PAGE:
Subject Knowledge Venn Diagram

We started with a fairly classic definition of subject knowledge. My English teacher, linguist, Health and Social Care specialist and geographers are all happy with what they know about their subjects, and are becoming more secure with how to prepare their students for how to succeed. They can swot away questions about Dickens and volcanoes with aplomb. Subject knowledge? They have it sorted.

But just how significant is this to their overall effectiveness as a teacher? What is left of them in front of a class, when they are stripped of the atlases and bilingual dictionaries that they carry in their heads? Dropped into the alien environment of someone else’s subject, how well would they cope?

NQT induction programmes (indeed, pretty much most professional development) concentrate on the wider teacher attributes and pedagogies such as behaviour management, marking and feedback, differentiation and the like. Mine too. The theory goes that, by improving in these areas, any teacher can be effective. More than most in the profession, NQTs are supremely conscious of this, as they hoover up advice from colleagues and submit themselves to observation feedback. My NQTs are as keen as the next, so I wanted to know how far they could rely on those ‘non-subject’ skills, if they were teaching outside their own discipline.

So my English teacher, linguist, Health and Social Care specialist and geographers swapped their lessons – just one – and blogged their findings.

Ali Tan is a geography teacher, just hopped off a plane from Canada. She took on Health and Social Care for her enquiry. “Would you still consider yourself as a qualified teacher without deep subject content? My geographical knowledge was thrown out the window the minute I walked inside Room AP1. What can I possibly say to these prospective students about the learning objective: to explain the physical and psychological changes which may be associated with ageing? No longer can I talk about facts, diagrams, and maps on one-child policy, on battle of biosphere, and on volcanoes! It is now about being able to discuss how can we as citizens help an elderly person maintain their self-esteem.”

She found the experience unsettling. She handled the discussion, relying on her common sense, but she found herself counting down the minutes to the end of the lesson. “My reality is we live in a society instilled with the idea that teachers should know more than students. Isn’t that what makes confident and competent teachers in the first place?” And yet, she found the students engaged, happy to answer questions and to offer suggestions to fill in the gaps in her own knowledge.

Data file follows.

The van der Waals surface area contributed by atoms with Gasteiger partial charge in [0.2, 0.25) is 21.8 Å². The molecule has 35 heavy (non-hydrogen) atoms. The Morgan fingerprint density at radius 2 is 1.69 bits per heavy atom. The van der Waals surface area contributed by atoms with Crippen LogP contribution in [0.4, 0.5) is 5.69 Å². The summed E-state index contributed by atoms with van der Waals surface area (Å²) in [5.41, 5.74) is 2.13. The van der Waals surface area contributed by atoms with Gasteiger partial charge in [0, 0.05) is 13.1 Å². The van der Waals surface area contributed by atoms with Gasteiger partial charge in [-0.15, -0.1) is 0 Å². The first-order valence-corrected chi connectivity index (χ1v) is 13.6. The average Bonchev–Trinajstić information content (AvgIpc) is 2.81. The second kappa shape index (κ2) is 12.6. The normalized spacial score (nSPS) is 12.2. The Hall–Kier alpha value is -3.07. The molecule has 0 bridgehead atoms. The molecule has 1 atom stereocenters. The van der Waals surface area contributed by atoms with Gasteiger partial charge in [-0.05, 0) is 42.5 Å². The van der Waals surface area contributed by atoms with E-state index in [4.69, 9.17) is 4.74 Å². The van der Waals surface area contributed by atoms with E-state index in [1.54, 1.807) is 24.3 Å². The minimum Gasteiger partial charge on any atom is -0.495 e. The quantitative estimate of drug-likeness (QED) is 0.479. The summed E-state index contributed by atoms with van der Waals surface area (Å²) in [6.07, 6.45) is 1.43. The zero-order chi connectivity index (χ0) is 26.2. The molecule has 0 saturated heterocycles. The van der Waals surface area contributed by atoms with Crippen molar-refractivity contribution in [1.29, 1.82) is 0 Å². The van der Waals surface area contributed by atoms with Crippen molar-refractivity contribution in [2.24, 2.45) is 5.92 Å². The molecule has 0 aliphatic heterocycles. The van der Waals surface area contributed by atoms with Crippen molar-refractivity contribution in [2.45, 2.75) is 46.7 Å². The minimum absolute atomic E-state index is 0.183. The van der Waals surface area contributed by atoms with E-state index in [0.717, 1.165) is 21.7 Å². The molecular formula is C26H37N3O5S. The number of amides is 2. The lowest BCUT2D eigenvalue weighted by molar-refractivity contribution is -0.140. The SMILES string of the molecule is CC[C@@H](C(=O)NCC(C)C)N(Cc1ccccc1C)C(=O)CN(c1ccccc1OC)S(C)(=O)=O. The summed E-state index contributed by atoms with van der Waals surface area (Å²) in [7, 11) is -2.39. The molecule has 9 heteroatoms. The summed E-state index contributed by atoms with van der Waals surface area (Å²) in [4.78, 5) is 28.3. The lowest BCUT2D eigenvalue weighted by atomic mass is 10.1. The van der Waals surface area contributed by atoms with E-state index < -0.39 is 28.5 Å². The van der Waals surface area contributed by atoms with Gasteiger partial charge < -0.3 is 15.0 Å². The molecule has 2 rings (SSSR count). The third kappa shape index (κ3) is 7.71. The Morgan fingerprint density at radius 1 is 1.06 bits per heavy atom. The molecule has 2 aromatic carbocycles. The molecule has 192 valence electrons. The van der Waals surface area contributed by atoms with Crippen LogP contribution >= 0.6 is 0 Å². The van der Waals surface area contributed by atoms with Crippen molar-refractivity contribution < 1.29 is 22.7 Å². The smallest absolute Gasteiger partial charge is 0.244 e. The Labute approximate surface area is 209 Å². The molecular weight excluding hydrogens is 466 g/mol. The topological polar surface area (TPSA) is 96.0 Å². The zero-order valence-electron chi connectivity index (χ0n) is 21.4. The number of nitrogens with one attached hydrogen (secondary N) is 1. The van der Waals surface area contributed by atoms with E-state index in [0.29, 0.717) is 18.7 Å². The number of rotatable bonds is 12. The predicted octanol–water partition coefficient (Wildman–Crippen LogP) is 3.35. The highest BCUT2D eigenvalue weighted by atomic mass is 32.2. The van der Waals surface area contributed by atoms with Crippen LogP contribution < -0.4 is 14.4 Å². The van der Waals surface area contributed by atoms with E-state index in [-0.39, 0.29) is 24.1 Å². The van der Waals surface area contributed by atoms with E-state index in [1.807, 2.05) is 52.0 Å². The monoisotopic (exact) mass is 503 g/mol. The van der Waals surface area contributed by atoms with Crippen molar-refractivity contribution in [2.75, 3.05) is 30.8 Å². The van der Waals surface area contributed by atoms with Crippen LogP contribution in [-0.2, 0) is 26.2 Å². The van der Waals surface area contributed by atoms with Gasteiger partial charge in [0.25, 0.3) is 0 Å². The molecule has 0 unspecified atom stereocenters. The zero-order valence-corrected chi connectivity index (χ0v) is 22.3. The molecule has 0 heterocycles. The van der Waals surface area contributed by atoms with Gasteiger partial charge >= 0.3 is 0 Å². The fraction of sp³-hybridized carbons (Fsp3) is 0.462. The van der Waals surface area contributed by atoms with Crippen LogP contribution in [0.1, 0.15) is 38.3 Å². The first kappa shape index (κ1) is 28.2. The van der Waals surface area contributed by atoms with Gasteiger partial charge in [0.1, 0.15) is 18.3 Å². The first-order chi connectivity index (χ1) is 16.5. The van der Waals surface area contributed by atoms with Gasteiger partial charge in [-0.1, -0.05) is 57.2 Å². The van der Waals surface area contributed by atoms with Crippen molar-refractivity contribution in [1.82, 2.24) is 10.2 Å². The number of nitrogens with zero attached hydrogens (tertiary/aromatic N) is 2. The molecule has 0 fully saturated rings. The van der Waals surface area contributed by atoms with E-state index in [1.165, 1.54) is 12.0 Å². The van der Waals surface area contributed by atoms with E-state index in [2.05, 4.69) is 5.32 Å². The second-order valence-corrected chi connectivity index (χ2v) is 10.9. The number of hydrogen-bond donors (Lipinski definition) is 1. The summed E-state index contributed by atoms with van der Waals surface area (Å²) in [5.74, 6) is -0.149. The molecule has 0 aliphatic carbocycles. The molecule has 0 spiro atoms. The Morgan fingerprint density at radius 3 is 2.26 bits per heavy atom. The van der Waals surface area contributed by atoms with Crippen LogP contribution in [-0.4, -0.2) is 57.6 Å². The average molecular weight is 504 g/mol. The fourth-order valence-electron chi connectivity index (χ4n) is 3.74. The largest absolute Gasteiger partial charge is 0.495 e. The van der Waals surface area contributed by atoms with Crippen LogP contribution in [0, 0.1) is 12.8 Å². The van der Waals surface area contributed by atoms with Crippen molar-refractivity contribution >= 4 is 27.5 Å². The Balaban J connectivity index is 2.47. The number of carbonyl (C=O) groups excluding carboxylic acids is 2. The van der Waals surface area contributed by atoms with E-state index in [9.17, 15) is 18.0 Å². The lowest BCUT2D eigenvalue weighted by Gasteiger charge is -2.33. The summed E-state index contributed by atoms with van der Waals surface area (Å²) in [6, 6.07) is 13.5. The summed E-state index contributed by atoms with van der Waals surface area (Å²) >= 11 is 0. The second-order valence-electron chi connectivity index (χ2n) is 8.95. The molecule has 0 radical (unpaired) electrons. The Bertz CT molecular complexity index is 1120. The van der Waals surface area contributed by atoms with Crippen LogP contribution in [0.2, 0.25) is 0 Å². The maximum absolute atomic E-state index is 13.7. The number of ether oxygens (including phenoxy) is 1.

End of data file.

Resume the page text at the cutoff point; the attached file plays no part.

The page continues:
mnoursite made the reverse swap, from Health and Social to Geography. “Being able to effectively plan and teach well structured lessons, differentiation, AFL, strong behavior management, creating a positive climate for learning, that’s just a few to name. However, I do think that the securer you are in your subject knowledge, the clearer you are of how you expect the students to progress.”

She was impressed by the students’ awareness of China’s one-child policy, and with their ability to answer questions orally. Her own questioning skills were on display, but she quickly noticed that her own shallow grasp of the subject prevented her from probing them more deeply. She could manage them well enough, but she could not challenge them much.

agiacopazzi swapped his French class for a Geography one. He had earlier spent a year as a cover supervisor, teaching mainly MFL and History, so he was more confident than the others that he could cope with the unfamiliar.

“As the lesson progressed I enjoyed the experience more and more”

He felt the students were very well behaved, and that they were able to discuss the topic (trans-national corporations) fully. He got feedback telling him that his questioning had promoted deeper discussion. As the students were able to reach a conclusion, he felt that he had moved their understanding on.

There is no doubt, from this short enquiry, that subject knowledge does make a difference to a teacher’s competence. They are more confident, they can probe more deeply with their questioning, they can set their expectations higher for their students. But on its own it is not enough. Skills of questioning, of managing behaviour and of structuring learning can come from a different place. So, even without the crutches, a good teacher can walk confidently.